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Hi,

I think taxonomically, D. sp 'floating' is only a Variant/Form (or whatever) of Drosera admirabilis. I think sticking to the name Drosera sp 'floating' is a good idea, nevertheless - just to separate if from other D. admirabilis. Drosera sp 'floating' grows about 100km north from other populations of Drosera admirabilis. It is found in shallow creek beds where it has to cope with some centimeters of water. In this situation it builds up long stems, tobring the rosetes above the water level. My own experiments will start soon ;)

Yes, both plants are not yet adult. The pictures are also a bit older. I will take some of my flowering plants soon and post them as well.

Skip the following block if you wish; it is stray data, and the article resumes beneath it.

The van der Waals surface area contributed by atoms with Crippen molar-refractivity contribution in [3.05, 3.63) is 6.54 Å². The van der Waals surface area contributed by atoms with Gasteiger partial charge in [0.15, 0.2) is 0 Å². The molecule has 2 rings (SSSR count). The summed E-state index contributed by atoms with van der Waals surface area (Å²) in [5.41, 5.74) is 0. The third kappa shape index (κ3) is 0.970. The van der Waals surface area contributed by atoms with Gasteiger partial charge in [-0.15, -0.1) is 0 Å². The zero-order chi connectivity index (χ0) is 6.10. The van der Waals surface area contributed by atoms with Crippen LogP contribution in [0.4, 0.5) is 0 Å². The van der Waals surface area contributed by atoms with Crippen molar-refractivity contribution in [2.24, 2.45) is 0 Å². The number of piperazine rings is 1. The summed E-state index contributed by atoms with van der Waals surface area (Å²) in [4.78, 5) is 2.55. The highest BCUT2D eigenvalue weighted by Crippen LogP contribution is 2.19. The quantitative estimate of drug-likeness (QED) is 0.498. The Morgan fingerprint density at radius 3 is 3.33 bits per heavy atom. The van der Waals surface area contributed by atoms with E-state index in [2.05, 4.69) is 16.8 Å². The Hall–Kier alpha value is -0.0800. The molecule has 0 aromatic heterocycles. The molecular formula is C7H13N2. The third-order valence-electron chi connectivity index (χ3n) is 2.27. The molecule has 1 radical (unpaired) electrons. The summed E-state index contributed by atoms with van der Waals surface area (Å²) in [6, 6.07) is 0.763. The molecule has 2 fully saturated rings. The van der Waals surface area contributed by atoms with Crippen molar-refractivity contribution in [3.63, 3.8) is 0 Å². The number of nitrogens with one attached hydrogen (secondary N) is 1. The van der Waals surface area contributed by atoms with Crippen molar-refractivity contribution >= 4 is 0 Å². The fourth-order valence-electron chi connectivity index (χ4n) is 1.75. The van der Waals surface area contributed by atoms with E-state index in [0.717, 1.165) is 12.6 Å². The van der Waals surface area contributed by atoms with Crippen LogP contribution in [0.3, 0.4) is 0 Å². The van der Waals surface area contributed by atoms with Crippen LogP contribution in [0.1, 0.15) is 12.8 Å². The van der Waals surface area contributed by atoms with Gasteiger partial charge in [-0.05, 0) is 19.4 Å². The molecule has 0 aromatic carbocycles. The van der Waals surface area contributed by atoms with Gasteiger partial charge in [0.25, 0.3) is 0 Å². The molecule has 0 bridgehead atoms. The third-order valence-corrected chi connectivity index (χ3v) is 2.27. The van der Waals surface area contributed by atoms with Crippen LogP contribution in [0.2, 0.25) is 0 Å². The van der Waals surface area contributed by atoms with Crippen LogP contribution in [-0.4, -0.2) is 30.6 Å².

Christian

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Hello!

Nice photographs, Christian!

First of all, here's some photographs of flowers of D.cuneifolia you wanted! ;-) It's the smaller flowers of the plants originating from the Tablemountain, those of the Silvermine plants are at least twice the size! Unfortunately, the Silvermine cuneifolia isn't flowering for me every year. Last time was 2 years ago (I didn't have a digital camera at this time! ;-))

IMG_3788.jpg_D_cuneifolia_fl02.jpg

Note that the bifid styles of D.cuneifolia are only branched once at the tip, whereas they are branched several times in the D.admirabilis forms!

D_cuneifolia02.jpg

About 5 year old plant of D.cuneifolia form the Tablemontain area. (Sorry if I already posted this picture, I'm not sure if it was in the German forum or here in the UK forum!)